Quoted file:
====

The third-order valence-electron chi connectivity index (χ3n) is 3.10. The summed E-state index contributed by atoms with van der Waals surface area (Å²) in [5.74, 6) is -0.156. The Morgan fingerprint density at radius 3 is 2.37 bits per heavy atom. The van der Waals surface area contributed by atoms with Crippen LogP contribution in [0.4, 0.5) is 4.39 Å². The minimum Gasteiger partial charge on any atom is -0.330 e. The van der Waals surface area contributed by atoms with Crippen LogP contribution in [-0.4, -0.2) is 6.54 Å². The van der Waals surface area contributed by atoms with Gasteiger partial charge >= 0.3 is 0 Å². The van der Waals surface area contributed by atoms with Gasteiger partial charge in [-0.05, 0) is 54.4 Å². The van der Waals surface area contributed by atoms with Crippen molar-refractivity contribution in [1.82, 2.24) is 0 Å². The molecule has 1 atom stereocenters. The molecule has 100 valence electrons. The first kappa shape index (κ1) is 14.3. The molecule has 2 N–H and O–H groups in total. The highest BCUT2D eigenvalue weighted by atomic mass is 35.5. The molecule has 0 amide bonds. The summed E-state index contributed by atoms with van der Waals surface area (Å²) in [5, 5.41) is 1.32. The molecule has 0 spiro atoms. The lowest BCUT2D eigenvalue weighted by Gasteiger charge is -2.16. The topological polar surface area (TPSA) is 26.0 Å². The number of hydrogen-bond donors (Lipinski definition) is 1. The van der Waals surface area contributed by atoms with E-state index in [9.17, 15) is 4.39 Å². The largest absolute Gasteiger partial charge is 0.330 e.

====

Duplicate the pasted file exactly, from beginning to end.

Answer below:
The third-order valence-electron chi connectivity index (χ3n) is 3.10. The summed E-state index contributed by atoms with van der Waals surface area (Å²) in [5.74, 6) is -0.156. The Morgan fingerprint density at radius 3 is 2.37 bits per heavy atom. The van der Waals surface area contributed by atoms with Crippen LogP contribution in [0.4, 0.5) is 4.39 Å². The minimum Gasteiger partial charge on any atom is -0.330 e. The van der Waals surface area contributed by atoms with Crippen LogP contribution in [-0.4, -0.2) is 6.54 Å². The van der Waals surface area contributed by atoms with Gasteiger partial charge >= 0.3 is 0 Å². The van der Waals surface area contributed by atoms with Gasteiger partial charge in [-0.05, 0) is 54.4 Å². The van der Waals surface area contributed by atoms with Crippen molar-refractivity contribution in [1.82, 2.24) is 0 Å². The molecule has 1 atom stereocenters. The molecule has 100 valence electrons. The first kappa shape index (κ1) is 14.3. The molecule has 2 N–H and O–H groups in total. The highest BCUT2D eigenvalue weighted by atomic mass is 35.5. The molecule has 0 amide bonds. The summed E-state index contributed by atoms with van der Waals surface area (Å²) in [5, 5.41) is 1.32. The molecule has 0 spiro atoms. The lowest BCUT2D eigenvalue weighted by Gasteiger charge is -2.16. The topological polar surface area (TPSA) is 26.0 Å². The number of hydrogen-bond donors (Lipinski definition) is 1. The van der Waals surface area contributed by atoms with E-state index in [9.17, 15) is 4.39 Å². The largest absolute Gasteiger partial charge is 0.330 e.